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Dave R.'s picture

Mushroom Cultivation Steps 2 and 3

Step 2 in my list of growing mushrooms from spores or tissue involves transferring mycelium from the initial culture to one or more additional plates.  There are several potential reasons for doing this.  The first, as discussed in a prior blog, is expansion of mycelial material.  Once a culture has covered the surface area of a petri dish, it can be cut into many small pieces and each piece can be used to grow out another plate.  This process can be repeated numerous times, greatly expanding the material available for later steps. 

Dave R.'s picture

Mushroom Cultivation Step 1

In a prior blog I listed the usual steps in growing mushrooms from spores or mushroom tissue.  I will now illustrate the steps with a few photos and explanations.  Following the club tour of the PSU mushroom research facility in February I placed small pieces of Oyster and White Button mushroom tissue on agar media and allowed them to grow.  Agar is a seaweed extract that gelatinizes water at room temperature.  Basically it's room temperature jello.  We like a little sugar and flavor added to our jello, and so do the mushrooms.  A wide variety of nutritional ma

Soil temperature map link!

Hi!,

Found this on the web...thought with Morels being on everyones mind,we may all find this useful! :)

http://www.greencastonline.com/SoilTempMaps.aspx

Mushroom identification and discussion.

Beginning next week on April 4, I will restart my weekly Monday free wild mushroom identification and discussion sessions at Irving's Bagles, 110 East College Ave in State College, PA from 11:30AM to 1:00 PM.

 Bring what you find.

Have you been enjoying the Velvet Stem mushrooms (Flammulina velutipes) that are growing now on elm trees and stumps now?

Bill Russell

 

Here are a couple for you guys to ID

These were both found at Cooks Forest last October. The first one is on top of an Oak stump and yes it is all the same specimen. Talk about morphing. LOL Not sure if it is being parisitized by another fungi or if there is some other explanation for the strange growth. The second one is on a well rotted Hemlock log.

Good Luck

 

 

 

Dave R.'s picture

Mystery Mushroom, or Not #7

This was one of the unsolved mysteries from our foray this summer.  I found this thing growing in a cavity in the base of a living tree.  The tree apparently had been injured some years prior, allowing decay of the wood.  Some of the dead wood tissue had flaked off and accumulated in the cavity and the growth was right at the upper juncture of the decayed organic material.  The total length of the growth was about eight inches, composed of four main "nodules."  I recall there being some fluid exudate on the surface of the growth, even though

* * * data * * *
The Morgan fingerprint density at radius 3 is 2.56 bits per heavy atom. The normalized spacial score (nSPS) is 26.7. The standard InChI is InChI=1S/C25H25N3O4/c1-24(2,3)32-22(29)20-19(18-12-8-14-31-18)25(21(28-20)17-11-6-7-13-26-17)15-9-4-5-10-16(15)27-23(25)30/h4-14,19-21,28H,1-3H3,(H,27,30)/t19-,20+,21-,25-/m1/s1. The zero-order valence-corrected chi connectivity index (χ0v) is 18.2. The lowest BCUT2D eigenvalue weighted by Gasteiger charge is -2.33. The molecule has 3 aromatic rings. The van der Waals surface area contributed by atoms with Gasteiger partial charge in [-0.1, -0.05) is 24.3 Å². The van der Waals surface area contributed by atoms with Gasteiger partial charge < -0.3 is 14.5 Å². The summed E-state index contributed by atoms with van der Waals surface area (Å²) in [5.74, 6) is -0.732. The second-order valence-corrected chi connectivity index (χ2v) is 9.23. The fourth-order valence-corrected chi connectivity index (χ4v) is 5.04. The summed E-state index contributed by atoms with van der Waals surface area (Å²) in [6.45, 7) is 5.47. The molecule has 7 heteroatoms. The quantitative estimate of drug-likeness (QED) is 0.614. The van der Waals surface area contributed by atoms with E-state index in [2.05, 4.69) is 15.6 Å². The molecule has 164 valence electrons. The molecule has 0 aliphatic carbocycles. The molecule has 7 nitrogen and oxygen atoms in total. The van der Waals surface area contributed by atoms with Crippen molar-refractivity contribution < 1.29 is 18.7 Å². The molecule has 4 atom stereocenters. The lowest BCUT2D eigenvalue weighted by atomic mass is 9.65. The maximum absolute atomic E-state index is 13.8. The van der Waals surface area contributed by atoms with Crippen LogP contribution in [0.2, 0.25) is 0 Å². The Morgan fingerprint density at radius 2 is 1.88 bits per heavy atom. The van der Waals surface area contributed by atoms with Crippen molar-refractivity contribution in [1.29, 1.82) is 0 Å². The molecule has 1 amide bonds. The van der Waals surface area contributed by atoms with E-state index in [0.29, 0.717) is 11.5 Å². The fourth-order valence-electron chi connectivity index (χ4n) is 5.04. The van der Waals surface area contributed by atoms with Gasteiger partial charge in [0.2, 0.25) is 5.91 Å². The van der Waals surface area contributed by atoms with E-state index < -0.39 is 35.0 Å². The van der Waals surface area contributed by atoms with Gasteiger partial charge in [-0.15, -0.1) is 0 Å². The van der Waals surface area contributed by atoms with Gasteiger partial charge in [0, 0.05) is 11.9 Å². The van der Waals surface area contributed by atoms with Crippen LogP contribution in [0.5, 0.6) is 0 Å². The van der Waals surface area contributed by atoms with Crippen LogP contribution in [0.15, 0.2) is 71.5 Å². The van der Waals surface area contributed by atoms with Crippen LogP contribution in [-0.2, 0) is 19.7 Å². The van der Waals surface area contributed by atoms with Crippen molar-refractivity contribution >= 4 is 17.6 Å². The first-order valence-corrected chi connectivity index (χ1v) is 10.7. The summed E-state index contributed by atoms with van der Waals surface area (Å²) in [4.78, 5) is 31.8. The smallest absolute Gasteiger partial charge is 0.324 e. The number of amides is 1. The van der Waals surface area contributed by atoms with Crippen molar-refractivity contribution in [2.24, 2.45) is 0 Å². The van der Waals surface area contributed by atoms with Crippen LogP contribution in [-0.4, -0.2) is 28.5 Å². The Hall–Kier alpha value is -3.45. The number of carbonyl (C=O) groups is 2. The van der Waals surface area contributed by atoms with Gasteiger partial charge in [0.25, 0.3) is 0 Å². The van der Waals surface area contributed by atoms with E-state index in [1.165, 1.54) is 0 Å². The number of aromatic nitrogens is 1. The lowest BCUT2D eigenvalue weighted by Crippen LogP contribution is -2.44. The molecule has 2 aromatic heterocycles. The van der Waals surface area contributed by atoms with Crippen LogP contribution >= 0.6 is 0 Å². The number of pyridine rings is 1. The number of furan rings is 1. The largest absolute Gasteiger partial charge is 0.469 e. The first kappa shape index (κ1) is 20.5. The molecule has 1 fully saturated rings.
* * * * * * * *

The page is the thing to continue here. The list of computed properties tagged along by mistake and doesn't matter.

Dave R.'s picture

More Mushroom Multiplication

In the last blog I presented the case for the amazing multiplication capacity of certain mushroom species.  I'd like to expand on a few implications of this. 

Dave R.'s picture

Mushroom Mathematics

Ok, it's mostly just mushroom multiplication.  But the results are fairly astonishing none the less.  Consider the steps of the process described in my prior blog, starting with a small bit of mushroom, expanding it on agar, expanding that on grain, and inoculating a fruiting substrate with the grain to produce edible mushrooms.  Consider that we start with a half inch square piece of tissue.  When the mycelium has covered the surface of a 3.5 inch petri dish, the 0.25 square inch of material we started with has increased to over 7 square inches of myceliu

Dave R.'s picture

Growing Mushrooms in Sterile Culture

As I mentioned in the prior blog, there are several relatively easy ways to grow mushrooms either by allowing nature to do all the work or by starting in the middle to later stages of the growing process.  If, for example, you start with an indoor kit then the mycelium typically has nearly fully colonized the fruiting substrate when you receive it.  Your participation is limited to the process of initiating fruitbody (mushroom) production and harvesting the crop.  If you instead start with grain spawn, then you are starting one step further forward and you

Wei-Shin's picture

Cup of Oysters

If you attended the recent meeting about how to grow your own mushrooms at home, you may have picked up a cup of oyster mushroom spawn from me!

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